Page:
The Top 5 Things I Did in Seville

So funny story. After our time in Madrid, Eric and I were supposed to head to Barcelona to wrap up our trip. But it had been overcast and drizzly in Madrid and looking at the weather forecast they were calling for rain in Barcelona as well. While Eric may have more than his share of sunshine in Cairo, it’s severely lacking in Copenhagen and I really wanted to soak up some rays before returning. So we looked at the weather around Spain and noticed that it looked especially nice in Valencia and Seville. One coin flip later and we were booking bus tickets to Seville.

Best coin flip of my life. Read on to see all the things I enjoyed doing so much in Sevilla!

1. Eating, drinking, and drinking some more

(Photo cred: Eric Fleddermann)

No, I was not an alcoholic in Seville. But we did enjoy  plenty of Sangria: a pitcher during our first lunch, a pitcher after dinner to enjoy the lovely evening, a pitcher by the water on our last day. The delicious drink was almost always accompanied by some equally tasty food. The best food memory from the trip was the night Eric and I decided to try our hand at making paella at the hostel. While we were cooking one of the adorable women who ran the hostel came in and started making Spanish tortilla and some sort of spinach and cheese dish. Then a couple girls from the UK who were staying there came in and mixed up a couple (more) pitchers of sangria. In the end, we all gathered around the table on the outdoor terrace and shared our culinary concoctions. The food was good (really really good), but the company was better.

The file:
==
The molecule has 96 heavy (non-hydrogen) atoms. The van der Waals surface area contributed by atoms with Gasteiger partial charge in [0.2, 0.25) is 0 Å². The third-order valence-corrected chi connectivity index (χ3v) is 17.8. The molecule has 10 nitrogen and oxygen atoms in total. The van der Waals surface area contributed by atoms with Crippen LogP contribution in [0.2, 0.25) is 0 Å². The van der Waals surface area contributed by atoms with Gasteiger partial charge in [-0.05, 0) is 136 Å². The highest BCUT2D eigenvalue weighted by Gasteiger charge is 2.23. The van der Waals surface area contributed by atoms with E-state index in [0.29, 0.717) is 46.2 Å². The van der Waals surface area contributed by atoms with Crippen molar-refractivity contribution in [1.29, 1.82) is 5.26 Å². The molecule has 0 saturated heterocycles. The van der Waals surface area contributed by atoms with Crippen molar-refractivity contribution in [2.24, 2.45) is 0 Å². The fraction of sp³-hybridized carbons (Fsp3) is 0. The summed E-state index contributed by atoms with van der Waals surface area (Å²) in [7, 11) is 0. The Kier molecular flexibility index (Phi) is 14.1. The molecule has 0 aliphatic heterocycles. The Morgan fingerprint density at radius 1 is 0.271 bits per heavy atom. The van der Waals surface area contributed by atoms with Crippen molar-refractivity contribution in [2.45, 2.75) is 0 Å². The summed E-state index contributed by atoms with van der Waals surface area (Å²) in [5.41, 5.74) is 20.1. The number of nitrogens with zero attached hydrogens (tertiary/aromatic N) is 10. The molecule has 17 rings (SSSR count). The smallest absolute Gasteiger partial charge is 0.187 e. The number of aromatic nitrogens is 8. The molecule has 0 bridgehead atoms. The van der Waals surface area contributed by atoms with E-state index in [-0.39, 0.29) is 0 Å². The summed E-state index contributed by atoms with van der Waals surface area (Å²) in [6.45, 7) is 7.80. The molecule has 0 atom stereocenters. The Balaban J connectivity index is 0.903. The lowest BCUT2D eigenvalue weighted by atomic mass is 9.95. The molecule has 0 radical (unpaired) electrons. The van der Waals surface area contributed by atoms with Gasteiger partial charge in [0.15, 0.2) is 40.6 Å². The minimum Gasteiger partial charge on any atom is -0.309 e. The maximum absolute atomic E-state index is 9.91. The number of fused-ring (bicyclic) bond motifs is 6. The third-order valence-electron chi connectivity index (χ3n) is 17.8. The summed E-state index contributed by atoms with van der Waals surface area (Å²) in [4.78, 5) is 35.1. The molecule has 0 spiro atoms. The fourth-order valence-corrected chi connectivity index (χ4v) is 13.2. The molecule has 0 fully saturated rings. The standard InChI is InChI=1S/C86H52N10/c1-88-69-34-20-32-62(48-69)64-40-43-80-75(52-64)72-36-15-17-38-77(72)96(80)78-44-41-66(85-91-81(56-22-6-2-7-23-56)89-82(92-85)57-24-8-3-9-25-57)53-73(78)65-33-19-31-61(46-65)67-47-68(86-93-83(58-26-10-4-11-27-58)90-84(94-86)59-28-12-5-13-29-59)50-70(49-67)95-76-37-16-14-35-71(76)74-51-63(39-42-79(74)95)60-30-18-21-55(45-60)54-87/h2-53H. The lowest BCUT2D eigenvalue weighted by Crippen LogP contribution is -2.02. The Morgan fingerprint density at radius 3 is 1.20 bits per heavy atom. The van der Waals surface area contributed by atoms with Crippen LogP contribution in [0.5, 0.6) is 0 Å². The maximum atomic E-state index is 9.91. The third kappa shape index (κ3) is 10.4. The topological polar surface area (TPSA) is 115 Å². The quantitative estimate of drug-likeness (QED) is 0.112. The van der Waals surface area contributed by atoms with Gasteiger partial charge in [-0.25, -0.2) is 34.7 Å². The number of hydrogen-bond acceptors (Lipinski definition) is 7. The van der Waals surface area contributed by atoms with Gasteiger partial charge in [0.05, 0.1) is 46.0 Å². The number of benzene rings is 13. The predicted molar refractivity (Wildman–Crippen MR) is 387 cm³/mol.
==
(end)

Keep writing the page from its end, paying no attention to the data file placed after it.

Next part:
2. Seeing the sights (and soaking up some rays)

We really knew nothing about Seville before we arrived, but we quickly realized that there are a lot of cool things to see in Seville! And most of them–blessedly–allow you to be outside in the sun. While this might be awful in the middle of a hot Sevillan summer (when it’s the hottest city in Europe), I was loving it in Novemeber. Over the next few days we went back and visited:

The Seville Cathedral: the massive mosque turned cathedral in the center of town, which includes a very tall minaret turned bell tower that has a great view of the city (more on that later).

Alcázar: the moorish fort turned royal palace which is architecturally similar to the Alhambra but quite possibly has even more extensive and beautiful gardens (Photo cred: Eric Fleddermann)

The Plaza de Toros de la Maestranza (The Bullfighting Ring): Though we did not actually get to see a bullfight (I'm not sure I really would have wanted to), the ring was pretty beautiful, especially on such a sunny day. Hint: Click on the photo to make it bigger and you can see the ring in Eric's glasses!

The Waterfront: Although it's a beautiful view on it's own, the waterfront is especially good for people watching and enjoying a little sangria and cheese! (Photo cred: Eric Fleddermann)

Oh, and then there was the Plaza de España. But more on that later…

3. Enjoying the view (and soaking up more sun)

As I mentioned above, the view from the Cathedral tower was pretty incredible...